Many knitters prefer top-down sweater patterns because you can try them on as you knit, and they feel more confident fitting a sweater this way. This method has its pitfalls, however, which I wrote about in a previous post. First, it limits you to knitting only sweaters that are written for top-down knitting, or figuring out how to convert the pattern to knit top down. More importantly, it doesn’t always result in a perfect fit, especially if the blocked gauge is significantly different than the in-progress gauge.
Here are a few tips for better fitting sweaters, whether you knit bottom-up or top-down:
- Know your body measurements. A good fit starts with accurate measurements. A good pattern will include a schematic with the key measurements you’ll want to know. If you can, enlist a friend to help you measure yourself.
- Measure what you already own. If you already own a similar garment that you like the fit of, measure it and knit your sweater to those dimensions. This is a great way to gauge measurements like armhole depth and sleeve length, and to decide how much ease you want.
- Block your gauge swatch. By this I mean wash your gauge swatch as you intend to wash the final sweater. Don’t stretch and pin it unless you plan to do that with the final garment every time you wash it. Of course this tip goes for top-down sweaters too. Pay extra attention to your row gauge. Very often you can match the stitch gauge of a pattern but the row gauge will be different; if so, you’ll need to correct for this. (This may require a bit of math; see #5 below.)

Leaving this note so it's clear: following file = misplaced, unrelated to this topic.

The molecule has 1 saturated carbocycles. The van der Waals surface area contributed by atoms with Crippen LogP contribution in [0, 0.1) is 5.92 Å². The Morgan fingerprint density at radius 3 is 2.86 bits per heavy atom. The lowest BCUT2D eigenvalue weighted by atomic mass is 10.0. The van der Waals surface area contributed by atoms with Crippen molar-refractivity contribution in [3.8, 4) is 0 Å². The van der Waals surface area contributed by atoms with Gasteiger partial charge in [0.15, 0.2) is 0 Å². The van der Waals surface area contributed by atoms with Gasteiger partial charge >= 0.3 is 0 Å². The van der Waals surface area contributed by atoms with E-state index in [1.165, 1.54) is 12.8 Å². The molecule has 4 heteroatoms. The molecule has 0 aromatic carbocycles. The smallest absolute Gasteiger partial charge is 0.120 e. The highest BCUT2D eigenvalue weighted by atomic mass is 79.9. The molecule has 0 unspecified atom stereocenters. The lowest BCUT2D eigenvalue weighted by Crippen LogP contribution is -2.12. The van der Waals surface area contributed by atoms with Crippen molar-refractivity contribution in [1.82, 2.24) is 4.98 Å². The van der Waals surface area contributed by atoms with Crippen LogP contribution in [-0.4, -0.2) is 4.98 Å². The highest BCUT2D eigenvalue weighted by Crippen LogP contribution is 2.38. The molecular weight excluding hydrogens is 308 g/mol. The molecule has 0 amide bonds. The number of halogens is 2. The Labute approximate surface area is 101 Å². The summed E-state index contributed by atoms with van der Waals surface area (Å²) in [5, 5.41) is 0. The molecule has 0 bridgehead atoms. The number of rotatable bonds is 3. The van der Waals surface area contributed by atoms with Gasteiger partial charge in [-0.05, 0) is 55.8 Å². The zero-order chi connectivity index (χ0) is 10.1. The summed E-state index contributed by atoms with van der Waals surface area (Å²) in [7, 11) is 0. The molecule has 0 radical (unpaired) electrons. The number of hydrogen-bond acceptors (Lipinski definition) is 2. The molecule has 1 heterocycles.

- Block as you go. If you are knitting a sweater in pieces, block the back or front before moving on to the next piece. That way you can double-check whether the measurements are correct. If you are knitting top-down, you can put the live stitches on waste yarn and block the sweater to the armhole before going further.
- Count your rows. If you knit primarily top-down sweaters, you probably prefer to avoid doing math. But counting rows can give you a more accurate measure of length than trying to measure on the needles. All you need to do is multiply the desired length by the number of rows per inch in your blocked gauge swatch. Whenever I knit a sweater, especially a design sample, I always calculate the number of rows I need based on my gauge swatch and count rows rather than trying to measure my knitting. If math isn’t your friend, the good news is there are calculators online that will do this bit of math for you, such as this one.
If you’ve only knit sweaters top-down, I hope this encourages you to step out of your comfort zone and try something new with confidence!